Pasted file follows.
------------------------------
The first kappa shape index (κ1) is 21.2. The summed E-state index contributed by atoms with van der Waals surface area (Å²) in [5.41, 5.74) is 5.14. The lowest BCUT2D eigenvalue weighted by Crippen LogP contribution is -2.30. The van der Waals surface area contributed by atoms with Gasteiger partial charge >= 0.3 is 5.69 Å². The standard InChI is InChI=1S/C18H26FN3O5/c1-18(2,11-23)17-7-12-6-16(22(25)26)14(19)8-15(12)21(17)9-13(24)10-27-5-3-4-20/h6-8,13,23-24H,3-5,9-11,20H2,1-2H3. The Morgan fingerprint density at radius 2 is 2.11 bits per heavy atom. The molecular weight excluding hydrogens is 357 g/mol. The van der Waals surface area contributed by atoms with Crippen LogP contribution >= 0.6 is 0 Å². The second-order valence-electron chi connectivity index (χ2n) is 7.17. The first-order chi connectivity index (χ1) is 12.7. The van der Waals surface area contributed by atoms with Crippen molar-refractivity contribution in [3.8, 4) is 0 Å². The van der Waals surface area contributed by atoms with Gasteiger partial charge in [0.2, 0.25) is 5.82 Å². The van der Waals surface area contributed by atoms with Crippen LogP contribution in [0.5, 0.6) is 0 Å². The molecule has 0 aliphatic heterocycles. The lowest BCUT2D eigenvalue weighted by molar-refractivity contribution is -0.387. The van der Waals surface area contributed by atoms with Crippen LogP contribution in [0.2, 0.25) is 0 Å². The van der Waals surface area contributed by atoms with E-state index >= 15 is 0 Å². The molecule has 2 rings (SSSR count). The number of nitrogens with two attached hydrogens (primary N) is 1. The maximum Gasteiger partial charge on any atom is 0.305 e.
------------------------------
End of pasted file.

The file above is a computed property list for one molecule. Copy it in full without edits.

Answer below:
The first kappa shape index (κ1) is 21.2. The summed E-state index contributed by atoms with van der Waals surface area (Å²) in [5.41, 5.74) is 5.14. The lowest BCUT2D eigenvalue weighted by Crippen LogP contribution is -2.30. The van der Waals surface area contributed by atoms with Gasteiger partial charge >= 0.3 is 5.69 Å². The standard InChI is InChI=1S/C18H26FN3O5/c1-18(2,11-23)17-7-12-6-16(22(25)26)14(19)8-15(12)21(17)9-13(24)10-27-5-3-4-20/h6-8,13,23-24H,3-5,9-11,20H2,1-2H3. The Morgan fingerprint density at radius 2 is 2.11 bits per heavy atom. The molecular weight excluding hydrogens is 357 g/mol. The van der Waals surface area contributed by atoms with Crippen LogP contribution >= 0.6 is 0 Å². The second-order valence-electron chi connectivity index (χ2n) is 7.17. The first-order chi connectivity index (χ1) is 12.7. The van der Waals surface area contributed by atoms with Crippen molar-refractivity contribution in [3.8, 4) is 0 Å². The van der Waals surface area contributed by atoms with Gasteiger partial charge in [0.2, 0.25) is 5.82 Å². The van der Waals surface area contributed by atoms with Crippen LogP contribution in [0.5, 0.6) is 0 Å². The molecule has 0 aliphatic heterocycles. The lowest BCUT2D eigenvalue weighted by molar-refractivity contribution is -0.387. The van der Waals surface area contributed by atoms with Crippen LogP contribution in [0.2, 0.25) is 0 Å². The van der Waals surface area contributed by atoms with E-state index >= 15 is 0 Å². The molecule has 2 rings (SSSR count). The number of nitrogens with two attached hydrogens (primary N) is 1. The maximum Gasteiger partial charge on any atom is 0.305 e.